World T.E.A.M. Sports 2016 Annual Review World T.E.A.M. Sports Annual Report 2016 - Page 13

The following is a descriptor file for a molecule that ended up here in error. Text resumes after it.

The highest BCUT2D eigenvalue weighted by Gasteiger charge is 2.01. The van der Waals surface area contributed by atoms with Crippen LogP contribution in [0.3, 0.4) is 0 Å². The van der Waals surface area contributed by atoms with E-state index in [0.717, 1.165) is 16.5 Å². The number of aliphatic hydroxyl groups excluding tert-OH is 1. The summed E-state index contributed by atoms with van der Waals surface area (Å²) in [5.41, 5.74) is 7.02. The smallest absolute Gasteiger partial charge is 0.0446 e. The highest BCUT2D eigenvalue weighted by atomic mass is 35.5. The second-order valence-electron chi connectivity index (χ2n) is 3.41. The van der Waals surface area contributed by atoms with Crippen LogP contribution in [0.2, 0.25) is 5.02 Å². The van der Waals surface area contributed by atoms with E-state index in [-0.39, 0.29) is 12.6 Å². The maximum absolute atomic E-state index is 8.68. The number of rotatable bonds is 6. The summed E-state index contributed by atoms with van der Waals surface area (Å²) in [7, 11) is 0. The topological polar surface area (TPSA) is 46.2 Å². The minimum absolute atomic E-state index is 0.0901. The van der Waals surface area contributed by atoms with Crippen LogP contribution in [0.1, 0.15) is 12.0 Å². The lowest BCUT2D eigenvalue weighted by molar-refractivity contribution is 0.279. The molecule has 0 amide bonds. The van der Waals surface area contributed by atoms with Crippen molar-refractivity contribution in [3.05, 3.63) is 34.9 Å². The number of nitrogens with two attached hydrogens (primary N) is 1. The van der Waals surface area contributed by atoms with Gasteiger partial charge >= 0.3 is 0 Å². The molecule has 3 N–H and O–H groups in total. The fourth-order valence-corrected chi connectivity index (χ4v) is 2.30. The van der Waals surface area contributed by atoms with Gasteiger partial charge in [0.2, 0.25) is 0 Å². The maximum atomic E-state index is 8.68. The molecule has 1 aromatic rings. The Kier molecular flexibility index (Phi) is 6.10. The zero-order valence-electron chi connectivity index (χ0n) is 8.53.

NO. 3 BE A ROLE MODEL Adaptive military veterans from across the United States, Puerto Rico, Canada and Denmark pedaled more than 100 miles on two routes to historic Gettysburg in April 2016. Joined by Most athletes participate in outdoor sports active duty military, retired military and civilians, the nearly simply for personal enjoyment. Yet, through their serve cyclists as a model for others 600 actions, Face of they America arrived together at the AllStar to follow. Expo Complex united in honor of veterans who have sacrificed so paralyzed much in veteran service who to their country. A hand pedals her cycle two days to Gettysburg is an inspiration. Her accomplishment not only motivates those Participating adaptive who travel with her, but veterans, the public as well. Riding Face of America offers surpassing 130 riders for the second a path for these veterans to regain year, included individuals with loss boy their sense of community and A young, developmentally-disabled of limbs, who rides paralysis, a bicycle blindness, for the first Post- time and personal worth. For many veterans Traumatic he Stress and discovers loves the Traumatic speed and motion who have become disabled during Brain Injury. For inspirational. many, life after injury his of riding is also Through their national service, returning or illness never be the same. action, he will encourages others. home to civilian life breaks close ties with colleagues and friends Role models illuminate the path to life’s enjoyment. with whom they have served. Without this personal support network, the veteran can feel isolated and alone, even if surrounded by family and pre-service friends. Face of America’s two-day ride to Gettysburg’s historic Civil War battlefields allows adaptive athletes to recognize that a challenging sports activity can be a strong healing force. Riding provides important social connections with other veterans from all service branches who have similar life experiences. Together, they can create a supportive network of understanding that lasts long beyond the ride’s conclusion. REVIEW Completing difficult sporting challenges can encourage others, both disabled and able-bodied, to follow. 13